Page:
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  3. Tom

    Hi
    Thanks for the explanation of the different tread patters. But I don’t get your explanation of asymmetric tyres.
    What I don’t understand is how come companies selling me asymmetric tyres DON’T sell me two different, mirror-image, tyres – one made for the right and another the left of the car. So when you say that asymmetric tyre pattern tyres can’t be rotated diagonally on a car, my question is why. Those tyres are identical when sold, so the manufacturer doesn’t know where they’ll end up and surely therefore, we aren’t expected to care.
    If I get a sheet of paper. Draw a diagonal line down to the right. Call the right-hand side of the paper, the ‘outside. Then flip the paper so the outside is now on the left. The diagonal still goes down and to the right. So that diagonal tread line drains water under the car on the left and away from it on the right.
    Surely, when these tyres are used on the front of the car, the different ways that the same, diagonal tread pattern gets forced into left and right-hand corners, and the different ease with which water escapes (into and away from the corner), must mean that turning one way is significantly better (with respect to traction), than turning the other way. Why is that good?
    Surely that’d be why I hear SOME, FEW tyre manufacturers sell complementary left and right asymmetric tyres for high-performance cars. Presumably they release their water under the car when cornering both ways.

    Reply
    1. unbiasply Post author

      Hi Tom – thanks for your question. First, let me start by saying that part of the description for asymmetric tread patterns was, in fact, incorrect (and has been fixed). Sorry for the confusion! It is true that asymmetric tires have an “outside only” and “inside only” notation and must be mounted correctly on each wheel, but they are not right or left side specific on the vehicle. Once they are mounted correctly on the wheels, they allow for multiple rotation patterns for the vehicle (except for staggered fitments where the front and rear sizes differ). Tire manufacturers that sell left- or right-side specific tires do so only for directional, asymmetric tires in a staggered fitment – the directional design limits them only to one side of the vehicle, and the different front and rear sizes limits them to which axle they fit. As a result, they are stuck in only 1 position until they are replaced.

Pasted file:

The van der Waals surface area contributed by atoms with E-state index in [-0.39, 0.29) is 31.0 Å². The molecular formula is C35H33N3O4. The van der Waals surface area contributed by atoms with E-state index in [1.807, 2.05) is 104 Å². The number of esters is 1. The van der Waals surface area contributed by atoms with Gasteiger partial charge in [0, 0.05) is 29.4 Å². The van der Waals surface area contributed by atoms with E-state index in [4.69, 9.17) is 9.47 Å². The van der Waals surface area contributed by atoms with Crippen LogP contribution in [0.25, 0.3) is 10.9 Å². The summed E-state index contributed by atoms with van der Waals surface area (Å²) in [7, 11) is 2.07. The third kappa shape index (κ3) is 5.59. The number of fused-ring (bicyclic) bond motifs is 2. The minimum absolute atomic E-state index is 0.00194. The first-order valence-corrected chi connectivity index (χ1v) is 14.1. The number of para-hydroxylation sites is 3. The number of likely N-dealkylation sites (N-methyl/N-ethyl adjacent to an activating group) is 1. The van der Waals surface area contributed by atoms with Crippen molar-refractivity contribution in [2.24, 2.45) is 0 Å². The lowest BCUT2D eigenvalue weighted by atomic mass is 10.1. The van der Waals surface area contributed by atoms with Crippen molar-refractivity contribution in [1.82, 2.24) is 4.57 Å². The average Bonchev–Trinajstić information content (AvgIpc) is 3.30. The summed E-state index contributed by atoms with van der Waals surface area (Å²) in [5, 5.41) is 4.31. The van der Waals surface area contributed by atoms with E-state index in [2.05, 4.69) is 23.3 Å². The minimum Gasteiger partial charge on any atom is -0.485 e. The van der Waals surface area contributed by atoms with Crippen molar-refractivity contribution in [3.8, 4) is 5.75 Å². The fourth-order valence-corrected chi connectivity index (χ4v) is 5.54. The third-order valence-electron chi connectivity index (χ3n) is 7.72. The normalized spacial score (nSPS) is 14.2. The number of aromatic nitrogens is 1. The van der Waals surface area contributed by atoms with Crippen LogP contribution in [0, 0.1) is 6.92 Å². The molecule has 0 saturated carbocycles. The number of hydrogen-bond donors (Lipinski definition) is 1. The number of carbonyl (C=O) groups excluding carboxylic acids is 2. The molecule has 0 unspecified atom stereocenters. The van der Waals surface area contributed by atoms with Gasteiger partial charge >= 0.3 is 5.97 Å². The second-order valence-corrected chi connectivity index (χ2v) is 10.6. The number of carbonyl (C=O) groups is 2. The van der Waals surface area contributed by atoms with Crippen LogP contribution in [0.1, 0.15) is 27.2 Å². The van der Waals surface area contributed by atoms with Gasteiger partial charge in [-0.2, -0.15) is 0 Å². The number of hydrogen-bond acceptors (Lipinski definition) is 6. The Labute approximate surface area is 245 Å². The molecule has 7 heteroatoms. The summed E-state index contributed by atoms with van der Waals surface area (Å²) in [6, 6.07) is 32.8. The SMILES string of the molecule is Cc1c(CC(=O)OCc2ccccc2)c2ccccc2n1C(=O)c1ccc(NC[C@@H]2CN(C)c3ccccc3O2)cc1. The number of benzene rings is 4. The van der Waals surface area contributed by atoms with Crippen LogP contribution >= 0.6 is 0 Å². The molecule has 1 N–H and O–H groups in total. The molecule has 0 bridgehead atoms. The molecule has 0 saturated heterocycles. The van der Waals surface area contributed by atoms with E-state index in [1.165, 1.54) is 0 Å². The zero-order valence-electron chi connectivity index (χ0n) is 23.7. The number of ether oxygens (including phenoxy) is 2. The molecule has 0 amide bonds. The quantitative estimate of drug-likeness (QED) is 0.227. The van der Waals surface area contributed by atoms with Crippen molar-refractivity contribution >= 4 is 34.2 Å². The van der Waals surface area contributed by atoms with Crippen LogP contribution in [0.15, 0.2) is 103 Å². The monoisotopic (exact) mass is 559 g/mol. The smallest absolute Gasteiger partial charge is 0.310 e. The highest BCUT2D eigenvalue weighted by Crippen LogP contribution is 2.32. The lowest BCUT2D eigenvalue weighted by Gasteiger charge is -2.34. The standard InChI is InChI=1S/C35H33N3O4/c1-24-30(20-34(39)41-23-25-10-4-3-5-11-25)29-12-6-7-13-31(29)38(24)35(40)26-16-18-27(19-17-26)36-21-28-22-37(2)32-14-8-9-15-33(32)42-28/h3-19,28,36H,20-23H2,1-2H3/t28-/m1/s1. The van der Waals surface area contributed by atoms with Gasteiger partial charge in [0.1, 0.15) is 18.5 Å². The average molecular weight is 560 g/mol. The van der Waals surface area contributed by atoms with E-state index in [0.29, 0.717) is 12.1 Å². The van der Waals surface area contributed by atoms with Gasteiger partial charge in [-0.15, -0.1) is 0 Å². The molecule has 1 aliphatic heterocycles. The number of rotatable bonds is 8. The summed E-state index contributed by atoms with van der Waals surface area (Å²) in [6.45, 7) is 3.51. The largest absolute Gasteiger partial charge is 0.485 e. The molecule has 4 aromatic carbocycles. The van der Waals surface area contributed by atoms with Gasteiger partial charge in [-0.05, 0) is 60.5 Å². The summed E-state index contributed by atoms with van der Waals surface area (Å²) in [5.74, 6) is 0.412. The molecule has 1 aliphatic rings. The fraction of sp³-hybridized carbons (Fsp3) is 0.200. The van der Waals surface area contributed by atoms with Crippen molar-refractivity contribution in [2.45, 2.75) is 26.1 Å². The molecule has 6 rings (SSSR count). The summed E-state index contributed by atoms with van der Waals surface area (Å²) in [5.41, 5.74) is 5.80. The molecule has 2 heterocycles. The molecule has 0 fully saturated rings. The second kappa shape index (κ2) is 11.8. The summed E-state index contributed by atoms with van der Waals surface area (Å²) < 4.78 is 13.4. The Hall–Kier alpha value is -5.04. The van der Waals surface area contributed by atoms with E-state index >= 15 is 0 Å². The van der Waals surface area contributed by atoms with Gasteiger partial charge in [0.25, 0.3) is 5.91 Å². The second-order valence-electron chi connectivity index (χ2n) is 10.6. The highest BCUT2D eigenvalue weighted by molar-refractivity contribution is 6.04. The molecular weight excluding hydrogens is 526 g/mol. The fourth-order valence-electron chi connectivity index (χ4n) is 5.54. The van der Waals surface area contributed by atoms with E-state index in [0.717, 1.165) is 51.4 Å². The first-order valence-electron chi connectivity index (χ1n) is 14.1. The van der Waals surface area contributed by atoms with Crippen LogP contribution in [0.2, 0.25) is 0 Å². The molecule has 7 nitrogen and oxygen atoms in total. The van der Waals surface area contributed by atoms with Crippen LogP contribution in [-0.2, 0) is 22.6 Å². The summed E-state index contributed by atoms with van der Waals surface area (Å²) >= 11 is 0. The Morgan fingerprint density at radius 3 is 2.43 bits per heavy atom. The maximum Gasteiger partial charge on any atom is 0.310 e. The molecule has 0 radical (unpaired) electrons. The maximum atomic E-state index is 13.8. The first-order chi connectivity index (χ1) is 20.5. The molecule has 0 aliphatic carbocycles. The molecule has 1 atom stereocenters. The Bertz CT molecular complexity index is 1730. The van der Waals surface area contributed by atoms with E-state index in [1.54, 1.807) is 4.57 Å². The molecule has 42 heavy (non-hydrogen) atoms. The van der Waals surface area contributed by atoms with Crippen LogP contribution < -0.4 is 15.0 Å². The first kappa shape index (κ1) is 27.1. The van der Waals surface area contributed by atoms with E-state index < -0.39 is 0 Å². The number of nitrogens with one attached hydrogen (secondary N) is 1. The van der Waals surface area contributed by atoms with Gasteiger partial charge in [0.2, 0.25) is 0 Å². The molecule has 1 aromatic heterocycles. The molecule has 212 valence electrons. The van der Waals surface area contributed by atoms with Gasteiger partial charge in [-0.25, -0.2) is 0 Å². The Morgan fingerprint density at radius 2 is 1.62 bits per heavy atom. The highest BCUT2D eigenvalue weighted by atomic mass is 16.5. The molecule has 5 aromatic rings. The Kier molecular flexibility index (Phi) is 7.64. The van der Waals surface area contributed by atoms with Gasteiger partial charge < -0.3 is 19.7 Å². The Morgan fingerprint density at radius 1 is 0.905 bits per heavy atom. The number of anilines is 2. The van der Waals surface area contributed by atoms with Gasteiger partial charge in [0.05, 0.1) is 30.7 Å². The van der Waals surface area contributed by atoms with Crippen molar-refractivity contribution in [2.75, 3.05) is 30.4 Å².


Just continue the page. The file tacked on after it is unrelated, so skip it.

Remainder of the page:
With regard to your question about traction – the asymmetric design (and outside vs. inside specification) will always place the larger, stiffer shoulder blocks on the outside edge of the tire. This allows for maximum corning, traction, and overall shoulder stability when turning. The rest of the tread design (usually aiding in water evacuation) will always be facing inside. This type of pattern (in conjunction with the forward motion of the car) is designed to move water away from the center of the tire and expel it behind and beside the rubber (not into the corner as you mentioned). Most asymmetric designs do feature inside shoulder blocks (though smaller than the outside portion) to help with inner shoulder stability and cornering as well. Assuming the tires are correctly mounted, their efficacy in terms of turning right or left should be exactly the same.

      Thanks again for checking us out, and I hope this was helpful!

      Reply